If you have a lot of leftover scraps, you might be interested in learning to Compost Kitchen Waste.
I am a gardener who also eats a lot of fruits and vegetables. I also have a lot of waste from my two little girls who sometimes take more than they can eat on their plates. Knowing how to compost kitchen waste has not only helped me have a place for the waste to go. It has helped my gardens, too.
The great thing about composting is that it turns scraps into soil. How amazing is that! Something valuable and rich that you can use again to grow more. What’s not to like?
In this post, I will:
– Help you get started learning how to compost kitchen waste.
– Teach you what kitchen scraps should go into your compost…and what shouldn’t.
– Let you in on the ins and outs of the composting process.
Composting is a great natural place for kitchen waste to go. Let’s dig right into the benefits and tell you how you can get started.
Getting Started with Composting
The first thing you have to do when you decide you want to start composting your kitchen waste is to obtain a compost bin. I’ll go into that more in a second.
But you also need to know what you can put into a compost. Compost is soil (basically) and soil is a scientific compound. There’s more to soil than you think. There’s for a proper environment for earthworms and microbials. And so much more.
So, you need to keep in mind that compost must be an even distribution of materials to make the end result correct. It is sort of like building a lasagna. You alternate materials, moist and dry, green and brown.
I’ve linked to some other posts below that will go more into the science of this topic of composting. For today, we are going to stay inside our kitchen and talk solely about learning how to compost kitchen waste.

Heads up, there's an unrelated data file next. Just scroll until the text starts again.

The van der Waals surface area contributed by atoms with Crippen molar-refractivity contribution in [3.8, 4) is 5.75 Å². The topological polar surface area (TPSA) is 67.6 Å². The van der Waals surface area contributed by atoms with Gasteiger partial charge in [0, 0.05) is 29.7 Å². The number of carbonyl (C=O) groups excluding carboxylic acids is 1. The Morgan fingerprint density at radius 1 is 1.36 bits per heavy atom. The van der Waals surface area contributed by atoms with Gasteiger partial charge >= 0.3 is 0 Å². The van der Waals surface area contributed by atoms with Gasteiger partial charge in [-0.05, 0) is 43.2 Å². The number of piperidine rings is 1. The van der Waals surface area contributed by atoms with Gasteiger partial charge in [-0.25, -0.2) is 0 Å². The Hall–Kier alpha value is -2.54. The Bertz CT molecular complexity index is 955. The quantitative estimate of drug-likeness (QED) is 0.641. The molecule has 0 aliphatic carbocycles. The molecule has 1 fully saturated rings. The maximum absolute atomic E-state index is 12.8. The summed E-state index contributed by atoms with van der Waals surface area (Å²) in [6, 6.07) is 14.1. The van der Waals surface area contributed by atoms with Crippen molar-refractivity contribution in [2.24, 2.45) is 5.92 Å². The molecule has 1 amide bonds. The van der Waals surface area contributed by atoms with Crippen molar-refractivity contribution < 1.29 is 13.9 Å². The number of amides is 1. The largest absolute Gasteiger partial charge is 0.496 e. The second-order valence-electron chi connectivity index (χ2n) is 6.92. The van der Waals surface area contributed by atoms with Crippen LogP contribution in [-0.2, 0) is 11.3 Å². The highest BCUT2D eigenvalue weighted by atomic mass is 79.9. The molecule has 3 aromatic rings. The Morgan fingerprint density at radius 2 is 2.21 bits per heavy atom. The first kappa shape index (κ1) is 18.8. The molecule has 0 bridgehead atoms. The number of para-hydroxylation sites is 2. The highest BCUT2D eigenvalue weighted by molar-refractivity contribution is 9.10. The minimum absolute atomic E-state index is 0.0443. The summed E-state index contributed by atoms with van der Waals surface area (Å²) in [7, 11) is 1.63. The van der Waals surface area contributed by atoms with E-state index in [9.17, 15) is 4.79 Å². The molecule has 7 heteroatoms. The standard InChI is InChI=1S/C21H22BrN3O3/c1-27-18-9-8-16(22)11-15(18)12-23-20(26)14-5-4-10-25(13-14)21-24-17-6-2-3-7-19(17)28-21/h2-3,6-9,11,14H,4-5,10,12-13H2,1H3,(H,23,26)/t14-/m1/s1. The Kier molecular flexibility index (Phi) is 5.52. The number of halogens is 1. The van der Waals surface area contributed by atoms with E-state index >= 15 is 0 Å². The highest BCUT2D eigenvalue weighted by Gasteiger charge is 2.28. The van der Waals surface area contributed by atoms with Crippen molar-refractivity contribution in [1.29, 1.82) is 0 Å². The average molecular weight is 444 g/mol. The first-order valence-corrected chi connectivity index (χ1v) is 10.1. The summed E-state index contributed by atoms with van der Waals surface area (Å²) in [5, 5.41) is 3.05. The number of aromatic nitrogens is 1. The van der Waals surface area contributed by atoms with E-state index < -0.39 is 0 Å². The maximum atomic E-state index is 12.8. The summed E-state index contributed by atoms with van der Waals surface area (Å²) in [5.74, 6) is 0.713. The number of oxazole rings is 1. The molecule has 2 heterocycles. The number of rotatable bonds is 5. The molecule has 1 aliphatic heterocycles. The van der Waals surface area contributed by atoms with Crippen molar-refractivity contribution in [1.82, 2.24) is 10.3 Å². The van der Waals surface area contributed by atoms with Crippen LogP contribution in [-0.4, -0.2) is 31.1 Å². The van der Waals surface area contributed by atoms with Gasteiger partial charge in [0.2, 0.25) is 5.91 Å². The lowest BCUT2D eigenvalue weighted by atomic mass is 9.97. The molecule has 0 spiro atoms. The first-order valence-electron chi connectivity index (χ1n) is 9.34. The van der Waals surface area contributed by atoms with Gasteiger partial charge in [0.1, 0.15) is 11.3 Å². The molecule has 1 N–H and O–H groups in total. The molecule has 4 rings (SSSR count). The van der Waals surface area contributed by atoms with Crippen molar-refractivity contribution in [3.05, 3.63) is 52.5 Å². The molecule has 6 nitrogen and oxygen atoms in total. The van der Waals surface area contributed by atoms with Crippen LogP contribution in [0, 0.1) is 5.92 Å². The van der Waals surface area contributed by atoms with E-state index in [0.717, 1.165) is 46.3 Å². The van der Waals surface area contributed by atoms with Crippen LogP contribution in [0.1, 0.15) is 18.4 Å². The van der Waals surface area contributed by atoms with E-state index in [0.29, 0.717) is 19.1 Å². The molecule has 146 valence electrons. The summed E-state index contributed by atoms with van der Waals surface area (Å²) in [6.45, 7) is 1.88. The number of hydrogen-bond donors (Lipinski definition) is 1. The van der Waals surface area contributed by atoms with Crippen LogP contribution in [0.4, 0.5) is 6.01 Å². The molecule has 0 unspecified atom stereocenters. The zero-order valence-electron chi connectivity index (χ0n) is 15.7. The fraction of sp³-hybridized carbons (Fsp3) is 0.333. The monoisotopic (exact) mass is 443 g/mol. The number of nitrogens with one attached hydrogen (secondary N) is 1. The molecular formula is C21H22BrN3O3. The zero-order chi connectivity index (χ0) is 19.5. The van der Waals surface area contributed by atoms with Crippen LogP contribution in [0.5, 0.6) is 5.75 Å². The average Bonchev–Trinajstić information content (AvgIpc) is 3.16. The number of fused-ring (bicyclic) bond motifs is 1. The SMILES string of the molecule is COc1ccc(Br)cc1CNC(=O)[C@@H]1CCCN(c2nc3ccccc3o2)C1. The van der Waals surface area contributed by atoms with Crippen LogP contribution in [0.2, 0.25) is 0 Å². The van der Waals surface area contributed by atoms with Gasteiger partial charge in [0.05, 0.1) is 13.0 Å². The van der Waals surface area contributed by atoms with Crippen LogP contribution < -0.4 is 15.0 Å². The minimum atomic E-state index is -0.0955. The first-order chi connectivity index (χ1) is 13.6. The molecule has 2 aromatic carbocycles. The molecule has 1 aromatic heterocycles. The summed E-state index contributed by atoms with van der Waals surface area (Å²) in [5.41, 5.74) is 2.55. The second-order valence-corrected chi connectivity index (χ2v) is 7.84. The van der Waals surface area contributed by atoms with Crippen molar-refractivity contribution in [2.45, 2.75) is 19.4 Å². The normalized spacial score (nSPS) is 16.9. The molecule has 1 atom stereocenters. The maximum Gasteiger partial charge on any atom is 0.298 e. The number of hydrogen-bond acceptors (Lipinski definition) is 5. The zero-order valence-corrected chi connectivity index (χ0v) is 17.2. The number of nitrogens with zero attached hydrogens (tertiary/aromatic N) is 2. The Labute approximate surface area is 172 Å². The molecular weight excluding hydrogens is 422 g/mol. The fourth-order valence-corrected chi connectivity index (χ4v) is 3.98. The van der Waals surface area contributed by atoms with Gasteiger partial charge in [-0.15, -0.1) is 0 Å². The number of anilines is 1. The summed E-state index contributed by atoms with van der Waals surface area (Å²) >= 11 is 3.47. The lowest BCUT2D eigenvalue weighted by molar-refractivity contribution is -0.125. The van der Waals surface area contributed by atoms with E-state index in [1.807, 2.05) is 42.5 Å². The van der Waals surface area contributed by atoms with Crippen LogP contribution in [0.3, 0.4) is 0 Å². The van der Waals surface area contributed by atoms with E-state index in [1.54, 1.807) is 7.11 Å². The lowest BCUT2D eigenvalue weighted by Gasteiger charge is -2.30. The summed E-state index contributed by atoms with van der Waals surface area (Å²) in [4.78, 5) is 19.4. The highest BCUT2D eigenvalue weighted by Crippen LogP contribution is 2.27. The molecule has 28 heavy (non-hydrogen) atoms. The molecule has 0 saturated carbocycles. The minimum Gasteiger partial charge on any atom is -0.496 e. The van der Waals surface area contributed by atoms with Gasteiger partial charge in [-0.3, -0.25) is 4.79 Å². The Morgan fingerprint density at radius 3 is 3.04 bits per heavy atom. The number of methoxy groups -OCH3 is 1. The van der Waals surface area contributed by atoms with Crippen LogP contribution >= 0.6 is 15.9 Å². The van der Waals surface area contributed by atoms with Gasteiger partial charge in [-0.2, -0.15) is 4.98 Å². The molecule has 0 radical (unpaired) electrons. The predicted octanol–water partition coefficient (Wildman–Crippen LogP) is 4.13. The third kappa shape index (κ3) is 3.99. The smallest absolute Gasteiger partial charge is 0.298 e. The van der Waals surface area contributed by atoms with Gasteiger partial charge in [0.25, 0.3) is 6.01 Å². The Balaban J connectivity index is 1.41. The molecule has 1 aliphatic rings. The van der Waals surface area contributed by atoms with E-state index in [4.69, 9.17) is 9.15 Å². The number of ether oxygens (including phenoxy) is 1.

Composting Food Waste Benefits
There’s many benefits to composting food waste. I’ve already talked about a few. Another one is convenience.
Ya know, as a Ruralite myself, I don’t really have the capability of having a trash bin or a place to store waste. Growing up, my parents had a burn pile that would turn the waste into a firery pile of ashes. But then it couldn’t be used making great soil.
Also, the struggle of not having a place to put waste is just that. A struggle. Yes, we could feed it to the pigs or chickens. That is always an option. But you shouldn’t feed them a lot of that type of thing so then you still have some leftover. Plus, they don’t eat everything you can put into a compost bin.
That’s where having a compost bin can serve as a place to put those types of waste that can’t really be used for anything else. Let’s talk about the good scraps that work good for compost.
Kitchen Scraps You Can Compost
I should say (kitchen and home scraps). This is a short list but it’s enough to start to make a proper amount of compost from your waste.
Here’s the list:
– Fruit and vegetable peelings and scraps,
– Tea bags/coffee grounds,
– Egg shells,
– Grass cuttings or leaves from indoor plants,
– Small amounts of shredded paper or soft cardboard,
– Animal Hair,